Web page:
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From: "Mark Millman"<Mark_Millman@hmco.com>
Subject: Re: (urth) The Cat
Date: Thu, 16 Apr 1998 14:54:17 

[Posted from URTH, a mailing list about Gene Wolfe's New Sun and other works]

On Wednesday 15 April 1998 at 20:07:00 mantis (m.driussi@genie.geis.com)

> In turn, this relates (or so it seems to me) to how
> we comprehend "The Tale of the Student and His
> Son"--since here is a case of a magician forming
> a hero out of concentrated thought.  Eidolon,
> aquastor, homunculus?
> . . .
> (Then again, I was shocked to discover that
> aquastors and eidolons are "real ghosts" rather
> than technological ghost-like things. Blind-sided
> again!)

I just re-read BotNS (in preparation for the lamentably lost Disclave
discussion) and I've come to think that there is no difference (_pace_
mantis) between eidolons and aquastors.  Well, that's not precisely true,
so allow me to qualify:  the physical manifestations that Severian sees,
and for that matter, that Gunnie and Apheta see, are produced by the
identical machine in an identical fashion from identical materials.  (The
aquastor Malrubius speaks of this machine, if you'll recall, when Severian
is returned to the seaside below Gyoll in _Citadel_, saying it has a range
of only a few thousand years.)  The distinction between a common eidolon
and the aquastors, I think, is that the aquastors are given a special
office (cf. mantis' earlier post linking "aquastor" to Latin _quaesitor_
and the position it indicates) and, almost certainly, special programming
and knowledge in addition to that which comes automatically as a result of
Severian's memories of their models.  Notice that the letter stolen from
Severian on the ship Tzadkiel was given to him by "the aquastors for
Urth"--that "for" is significant.  It suggests that their post is an
appointed one.  While it might equally well be argued that they are the
aquastors for Urth because they were created as specialized, single-purpose
instruments for the job, the fact that Wolfe describes their dissolution in
terms almost identical to those he uses for the disappearance of the
eidolons after the fight in the Hall of Justice on Yesod, and the time that
he has Severian refer to Malrubius and Triskele as eidolons (I'm sorry; the
book's not with me, so I can't provide a page reference, but I'm pretty
sure it's in _Urth_) impose the view that any modifications they may have
undergone are minor compared to their similarities with other eidolons.

This in turn resolves the question of whether, when Severian is resurrected
on the ship Tzadkiel, he is brought back as an eidolon or as an aquastor.
They're the same thing, so the significant differences between his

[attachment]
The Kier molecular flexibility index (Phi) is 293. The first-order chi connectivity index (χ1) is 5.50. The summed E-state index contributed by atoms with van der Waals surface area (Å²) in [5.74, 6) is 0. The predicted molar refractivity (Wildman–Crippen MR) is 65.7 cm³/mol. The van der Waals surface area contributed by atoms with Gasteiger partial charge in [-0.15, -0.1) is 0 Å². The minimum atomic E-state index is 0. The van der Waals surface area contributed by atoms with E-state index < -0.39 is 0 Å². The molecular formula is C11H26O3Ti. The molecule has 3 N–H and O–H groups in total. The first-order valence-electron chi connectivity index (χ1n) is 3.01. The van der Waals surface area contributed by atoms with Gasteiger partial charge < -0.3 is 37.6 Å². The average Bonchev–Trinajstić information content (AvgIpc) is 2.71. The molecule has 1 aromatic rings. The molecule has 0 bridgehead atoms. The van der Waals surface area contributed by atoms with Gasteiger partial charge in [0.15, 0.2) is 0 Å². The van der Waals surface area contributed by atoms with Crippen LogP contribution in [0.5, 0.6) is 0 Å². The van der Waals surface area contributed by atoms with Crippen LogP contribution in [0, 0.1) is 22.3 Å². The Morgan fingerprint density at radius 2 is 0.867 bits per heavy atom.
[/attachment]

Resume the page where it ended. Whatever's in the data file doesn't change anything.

resurrection and the creation of the other eidolons are simply that he is
not allowed to disperse, thus giving him time to anchor himself in the
world by breathing, eating, etc., and that he is made not from a single
person's recollection of him, but from the totality of his own memories of
himself, since his brain is available for complete download.  (This last
point, by the way, echoes something that Wolfe says in "The Other Dead
Man".  In that story, the protagonist observes that Hap, after his revival
by the medical unit, seems to be more like the computer's idea of what Hap
should be, rather than what the man himself, his friend, was like.  Later,
after the protagonist's own revival, he notices that he seems to behave in
some cases almost without volition--I submit it's because those particular
acts were conditioned by the computer's expectations of him, rather than by
his own "natural" impulses to action.)

The visions and dreams that Severian has, in which he sees Malrubius and
Triskele, are perhaps responsible for clouding the issue of the distinction
between eidolons and aquastors.  I see those episodes as being analogous to
communications from Erebus or Abaia, sendings from minds (or mechanical
equivalents, as on the Whorl, though this is not necessarily the case;
possibly Tzadkiel's mind approaches the power of the others' minds, though
he is doubtless more discreet in its use) vastly more powerful than human
ones that have little or no objectively verifiable manifestation in the
material world.  The eidolons are, of course, fully material while being
maintained, and can leave footprints in the sand and cuts and bruises on
Severian and Gunnie.

Thus, mantis, your answer is "eidolon".  But, like Severian, this eidolon
has the opportunity to cement his place in the world by breathing and

Mark Millman

A post script:  I'd like to address the nature of homunculi too, but I
don't think that Wolfe tells us enough about them for me to do so; I'll
therefore restrict myself to a few comments.  All of Baldanders' work that
we hear about is performed on human victims, and I believe the suggestion
is that he is rooted in a scientific materialism, indicating that Talos is
probably built from parts (though not necessarily ones stolen from living
creatures; perhaps he's a pre-fabricated servant) and then animated.
Wolfe's descriptions of his face, like that of a stuffed fox, and the
immobility of his features that forces him to use the attitude of his head
and the placement of the shadows on his face to convey emotion and other
non-verbal cues, tend to support this interpretation, as does his scant


*More Wolfe info & archive of this list at http://www.urth.net/urth/

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